Ralph Bathurst was accused shortly after his death in 1704 of being ‘suspected of Hypocrisy and of mean Complyance’. I am not quite sure what particular hypocrisy was meant, but the accuser was Thomas Hearne, a cranky but principled antiquary in the mould of Anthony Wood. Hearne resented not being able to accept appointments such as librarian of the Bodleian because he would not take the oath to King William after he took the throne in 1689. Bathurst had felt able to accept the Deanery of Wells while retaining the presidency of Trinity College, Oxford, so he was obviously a little flexible, even if he was a great man, a co-founder of the Royal Society and, as a qualified physician, a participant in the remarkable resuscitation of Anne Greene, who had been hanged at Oxford for murdering her child.
Anyway, there is no doubt that compliance was regarded as ‘mean’ and to be found in the same neck of the woods as hypocrisy. John Evelyn spoke of ‘the most servile complyances’ and Samuel Johnson of ‘disingenuous compliances’. Compliance was contrasted with honest consent.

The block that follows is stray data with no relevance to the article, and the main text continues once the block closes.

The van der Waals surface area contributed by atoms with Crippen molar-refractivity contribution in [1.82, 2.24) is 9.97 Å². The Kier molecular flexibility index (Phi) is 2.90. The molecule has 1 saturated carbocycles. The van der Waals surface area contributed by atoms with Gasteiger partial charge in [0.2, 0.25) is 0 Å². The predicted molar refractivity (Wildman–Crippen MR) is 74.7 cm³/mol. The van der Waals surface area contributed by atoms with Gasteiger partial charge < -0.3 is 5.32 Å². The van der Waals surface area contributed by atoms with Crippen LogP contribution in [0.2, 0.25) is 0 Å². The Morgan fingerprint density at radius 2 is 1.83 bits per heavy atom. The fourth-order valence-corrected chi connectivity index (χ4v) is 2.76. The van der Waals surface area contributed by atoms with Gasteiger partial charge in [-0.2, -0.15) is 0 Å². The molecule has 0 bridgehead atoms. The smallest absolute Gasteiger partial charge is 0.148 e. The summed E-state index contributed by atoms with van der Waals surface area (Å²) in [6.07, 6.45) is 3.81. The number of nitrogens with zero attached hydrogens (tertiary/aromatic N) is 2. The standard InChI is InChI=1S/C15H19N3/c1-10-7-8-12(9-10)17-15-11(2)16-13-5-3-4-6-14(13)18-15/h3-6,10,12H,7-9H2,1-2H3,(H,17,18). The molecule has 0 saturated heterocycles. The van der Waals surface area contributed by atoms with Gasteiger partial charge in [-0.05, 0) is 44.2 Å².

Today we are bidden to meet the demands of compliance. Companies have departments dedicated to it. I came across a newspaper reporting as though it were news that the Malta Waste Reduction Awards 2017 had commended Ireland as ‘best practice leader on compliance and recycling’. Imagine. Then this week I saw a van painted in the livery of PHS Compliance, a company ready ‘to ensure your business is safe and compliant’. I am sure they excel at checking the working order of defibrillators.